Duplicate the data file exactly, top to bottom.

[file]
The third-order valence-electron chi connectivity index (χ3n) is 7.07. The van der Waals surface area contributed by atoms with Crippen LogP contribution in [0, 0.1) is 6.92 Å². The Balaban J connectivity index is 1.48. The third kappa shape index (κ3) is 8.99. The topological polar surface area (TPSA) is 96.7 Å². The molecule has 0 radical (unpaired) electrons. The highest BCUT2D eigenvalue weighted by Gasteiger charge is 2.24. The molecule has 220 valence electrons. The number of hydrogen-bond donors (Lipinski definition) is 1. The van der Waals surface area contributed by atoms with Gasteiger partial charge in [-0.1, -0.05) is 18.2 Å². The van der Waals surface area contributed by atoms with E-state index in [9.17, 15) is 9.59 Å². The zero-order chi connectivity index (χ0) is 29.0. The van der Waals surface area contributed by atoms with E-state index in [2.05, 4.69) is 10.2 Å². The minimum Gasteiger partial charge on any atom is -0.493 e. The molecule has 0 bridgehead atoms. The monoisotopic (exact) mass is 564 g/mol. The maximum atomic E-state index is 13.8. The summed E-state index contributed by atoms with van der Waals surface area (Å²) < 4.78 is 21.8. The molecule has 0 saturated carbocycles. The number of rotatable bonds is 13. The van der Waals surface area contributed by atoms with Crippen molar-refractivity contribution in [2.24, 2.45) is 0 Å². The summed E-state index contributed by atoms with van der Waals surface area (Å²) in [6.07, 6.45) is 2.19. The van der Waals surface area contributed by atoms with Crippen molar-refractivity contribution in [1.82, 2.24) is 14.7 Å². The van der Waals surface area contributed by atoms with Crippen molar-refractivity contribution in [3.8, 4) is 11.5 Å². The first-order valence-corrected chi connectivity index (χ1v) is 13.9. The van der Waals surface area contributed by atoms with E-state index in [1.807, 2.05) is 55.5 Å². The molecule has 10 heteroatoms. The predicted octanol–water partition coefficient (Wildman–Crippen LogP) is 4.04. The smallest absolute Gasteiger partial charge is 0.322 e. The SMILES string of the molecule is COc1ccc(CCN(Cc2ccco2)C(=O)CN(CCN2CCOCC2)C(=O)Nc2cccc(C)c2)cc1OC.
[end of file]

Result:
The third-order valence-electron chi connectivity index (χ3n) is 7.07. The van der Waals surface area contributed by atoms with Crippen LogP contribution in [0, 0.1) is 6.92 Å². The Balaban J connectivity index is 1.48. The third kappa shape index (κ3) is 8.99. The topological polar surface area (TPSA) is 96.7 Å². The molecule has 0 radical (unpaired) electrons. The highest BCUT2D eigenvalue weighted by Gasteiger charge is 2.24. The molecule has 220 valence electrons. The number of hydrogen-bond donors (Lipinski definition) is 1. The van der Waals surface area contributed by atoms with Gasteiger partial charge in [-0.1, -0.05) is 18.2 Å². The van der Waals surface area contributed by atoms with E-state index in [9.17, 15) is 9.59 Å². The zero-order chi connectivity index (χ0) is 29.0. The van der Waals surface area contributed by atoms with E-state index in [2.05, 4.69) is 10.2 Å². The minimum Gasteiger partial charge on any atom is -0.493 e. The molecule has 0 bridgehead atoms. The monoisotopic (exact) mass is 564 g/mol. The maximum atomic E-state index is 13.8. The summed E-state index contributed by atoms with van der Waals surface area (Å²) < 4.78 is 21.8. The molecule has 0 saturated carbocycles. The number of rotatable bonds is 13. The van der Waals surface area contributed by atoms with Crippen molar-refractivity contribution in [2.24, 2.45) is 0 Å². The summed E-state index contributed by atoms with van der Waals surface area (Å²) in [6.07, 6.45) is 2.19. The van der Waals surface area contributed by atoms with Crippen molar-refractivity contribution in [1.82, 2.24) is 14.7 Å². The van der Waals surface area contributed by atoms with Crippen molar-refractivity contribution in [3.8, 4) is 11.5 Å². The first-order valence-corrected chi connectivity index (χ1v) is 13.9. The van der Waals surface area contributed by atoms with E-state index in [1.807, 2.05) is 55.5 Å². The molecule has 10 heteroatoms. The predicted octanol–water partition coefficient (Wildman–Crippen LogP) is 4.04. The smallest absolute Gasteiger partial charge is 0.322 e. The SMILES string of the molecule is COc1ccc(CCN(Cc2ccco2)C(=O)CN(CCN2CCOCC2)C(=O)Nc2cccc(C)c2)cc1OC.